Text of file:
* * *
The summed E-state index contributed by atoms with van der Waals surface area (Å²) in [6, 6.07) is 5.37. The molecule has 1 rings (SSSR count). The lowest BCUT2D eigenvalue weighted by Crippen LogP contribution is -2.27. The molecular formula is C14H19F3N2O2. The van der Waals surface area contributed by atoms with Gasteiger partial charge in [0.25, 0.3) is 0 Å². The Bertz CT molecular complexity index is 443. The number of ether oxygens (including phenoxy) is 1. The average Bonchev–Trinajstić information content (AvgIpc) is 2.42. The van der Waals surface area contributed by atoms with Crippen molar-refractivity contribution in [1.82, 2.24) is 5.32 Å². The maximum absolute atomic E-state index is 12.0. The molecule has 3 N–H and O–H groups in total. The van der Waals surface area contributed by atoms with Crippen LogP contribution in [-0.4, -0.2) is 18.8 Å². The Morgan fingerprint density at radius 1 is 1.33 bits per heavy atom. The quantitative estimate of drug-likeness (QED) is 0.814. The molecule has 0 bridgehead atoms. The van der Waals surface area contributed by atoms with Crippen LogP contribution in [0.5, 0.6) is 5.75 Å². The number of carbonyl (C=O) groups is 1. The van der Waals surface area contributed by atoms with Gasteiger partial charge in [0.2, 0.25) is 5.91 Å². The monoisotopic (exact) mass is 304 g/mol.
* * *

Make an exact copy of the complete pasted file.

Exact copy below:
The summed E-state index contributed by atoms with van der Waals surface area (Å²) in [6, 6.07) is 5.37. The molecule has 1 rings (SSSR count). The lowest BCUT2D eigenvalue weighted by Crippen LogP contribution is -2.27. The molecular formula is C14H19F3N2O2. The van der Waals surface area contributed by atoms with Gasteiger partial charge in [0.25, 0.3) is 0 Å². The Bertz CT molecular complexity index is 443. The number of ether oxygens (including phenoxy) is 1. The average Bonchev–Trinajstić information content (AvgIpc) is 2.42. The van der Waals surface area contributed by atoms with Crippen molar-refractivity contribution in [1.82, 2.24) is 5.32 Å². The maximum absolute atomic E-state index is 12.0. The molecule has 3 N–H and O–H groups in total. The van der Waals surface area contributed by atoms with Crippen LogP contribution in [-0.4, -0.2) is 18.8 Å². The Morgan fingerprint density at radius 1 is 1.33 bits per heavy atom. The quantitative estimate of drug-likeness (QED) is 0.814. The molecule has 0 bridgehead atoms. The van der Waals surface area contributed by atoms with Crippen LogP contribution in [0.5, 0.6) is 5.75 Å². The number of carbonyl (C=O) groups is 1. The van der Waals surface area contributed by atoms with Gasteiger partial charge in [0.2, 0.25) is 5.91 Å². The monoisotopic (exact) mass is 304 g/mol.